Migration Update: March 3, 2010
Please Report
Your Sightings!

Just like clockwork, last week the first migrating ruby-throated hummingbirds showed up on US soil. However, the weather could cause a stall in the migration until winds shift from north to south later in the week. Will the south winds bring with them the first big numbers of rubythroats? How do ruby-throated hummingbirds get here? Let's dig into these questions and explore your ideas.

Today's Report Includes:

Image of the Week

Photo: Russ Thompson
They're arriving . . . and they're hungry!

Highlights, Maps, and Questions

Highlights: North Winds Holding Back the Hummers?
Just like clockwork, last week the first migrating ruby-throated hummingbirds showed up in Texas and Florida. But the weather has now put a halt to migration. This is not a good time cross the Gulf of Mexico! Strong north winds are bearing down as a late-season cold front pushes into the southern U.S. Northerly winds are expected to continue all week.
However, watch for the winds to shift to the south later in the week. The first big push of ruby-throated hummingbirds should appear on the Gulf Coast soon after!

Take a minute to track the weather with these wind speed and direction maps. According to the maps, what day will winds shift to the south? If forecasts are right, it appears that the winds will blow the first new group of hummingbirds into Texas! Take a look:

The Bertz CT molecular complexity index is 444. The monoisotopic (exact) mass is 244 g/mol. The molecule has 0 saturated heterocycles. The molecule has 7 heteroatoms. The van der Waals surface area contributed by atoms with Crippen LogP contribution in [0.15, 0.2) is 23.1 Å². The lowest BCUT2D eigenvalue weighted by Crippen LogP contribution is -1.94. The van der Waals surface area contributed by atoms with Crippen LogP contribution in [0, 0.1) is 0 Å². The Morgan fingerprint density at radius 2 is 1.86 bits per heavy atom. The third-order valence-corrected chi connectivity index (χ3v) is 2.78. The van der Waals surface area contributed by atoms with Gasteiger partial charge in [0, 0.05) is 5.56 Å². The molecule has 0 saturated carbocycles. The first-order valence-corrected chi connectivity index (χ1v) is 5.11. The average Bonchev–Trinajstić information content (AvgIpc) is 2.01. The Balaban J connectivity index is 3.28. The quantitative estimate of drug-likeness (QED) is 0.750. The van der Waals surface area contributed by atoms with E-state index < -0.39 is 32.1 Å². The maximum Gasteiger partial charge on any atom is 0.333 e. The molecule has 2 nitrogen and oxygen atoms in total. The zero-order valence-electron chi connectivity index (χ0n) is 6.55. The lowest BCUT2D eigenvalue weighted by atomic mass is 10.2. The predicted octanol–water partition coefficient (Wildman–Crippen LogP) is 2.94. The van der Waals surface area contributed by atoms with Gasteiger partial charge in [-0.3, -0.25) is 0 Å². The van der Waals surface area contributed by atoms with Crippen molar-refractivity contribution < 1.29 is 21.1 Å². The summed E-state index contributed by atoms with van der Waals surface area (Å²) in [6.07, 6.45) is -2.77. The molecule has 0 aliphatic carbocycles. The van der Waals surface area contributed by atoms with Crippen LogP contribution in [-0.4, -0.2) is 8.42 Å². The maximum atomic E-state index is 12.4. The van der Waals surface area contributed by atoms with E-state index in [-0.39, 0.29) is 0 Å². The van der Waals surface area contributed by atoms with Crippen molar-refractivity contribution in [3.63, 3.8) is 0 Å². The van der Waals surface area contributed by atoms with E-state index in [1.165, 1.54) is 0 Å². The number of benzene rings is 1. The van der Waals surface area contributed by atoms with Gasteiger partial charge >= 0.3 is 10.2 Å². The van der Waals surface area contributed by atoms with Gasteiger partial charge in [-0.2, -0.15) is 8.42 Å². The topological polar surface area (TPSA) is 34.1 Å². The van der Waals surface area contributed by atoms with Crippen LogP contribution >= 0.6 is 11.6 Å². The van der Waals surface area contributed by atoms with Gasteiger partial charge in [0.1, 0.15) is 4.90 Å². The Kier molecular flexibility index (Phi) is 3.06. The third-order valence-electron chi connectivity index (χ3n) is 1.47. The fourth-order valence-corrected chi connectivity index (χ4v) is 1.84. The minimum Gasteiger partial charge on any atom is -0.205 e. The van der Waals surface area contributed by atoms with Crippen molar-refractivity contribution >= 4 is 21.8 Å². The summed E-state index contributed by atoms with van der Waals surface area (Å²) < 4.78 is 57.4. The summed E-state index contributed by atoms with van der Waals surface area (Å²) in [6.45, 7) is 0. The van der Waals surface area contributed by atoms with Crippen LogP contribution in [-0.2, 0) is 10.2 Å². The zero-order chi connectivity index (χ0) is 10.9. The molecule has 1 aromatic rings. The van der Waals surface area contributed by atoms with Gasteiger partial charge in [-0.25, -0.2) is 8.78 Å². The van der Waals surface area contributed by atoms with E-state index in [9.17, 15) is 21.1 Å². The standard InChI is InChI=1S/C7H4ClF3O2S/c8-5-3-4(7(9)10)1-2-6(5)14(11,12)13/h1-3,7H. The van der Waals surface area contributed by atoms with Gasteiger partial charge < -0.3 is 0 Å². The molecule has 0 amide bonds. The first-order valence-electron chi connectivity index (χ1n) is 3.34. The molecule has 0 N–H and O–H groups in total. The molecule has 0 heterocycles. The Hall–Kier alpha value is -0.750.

Meanwhile first rufous hummingbirds sightings are popping up all along the west coast. Some are coming earlier, some later than normal.

Distribution Map



This Week's Map
Week-by-Week Animation

Handouts: Today's Hummingbird Map Questions
Rufous Questions               Rubythroat Questions
Journal: How Do Those Rubythroats Get Here?

As the first ruby-throated hummingbirds arrive, it is fun to imagine this tiny bird's amazing journey to get here. Take a look at the map and then tell us what you think! How did they get here?

Later, find out more in today's slideshow.

Journal Page handout

Explore: An Amazing Rubythroat Journey!

As ruby-throated hummingbirds enter the United States from their wintering grounds, they hit Louisiana, Texas, and other Gulf states first. How do you think they get there?

For a long time, scientists didn't know how rubythroats got from their wintering grounds in southern Mexico and Central America to the U.S. Gulf coast. Could these tiny creatures fly the 500 miles over the Gulf of Mexico with no food or rest? It hardly seemed possible. Find out more!

Now explain this amazing journey in your journal, and to family and friends.

Slideshow    Booklet
Student Handout

Getting Started: This Week's Hummingbird Resources

What will the weather bring to the Gulf coast this week?
Take a Look
More Hummingbird Lessons and Teaching Ideas!

The Next Hummingbird Migration Update Will Be Posted on March 10, 2010.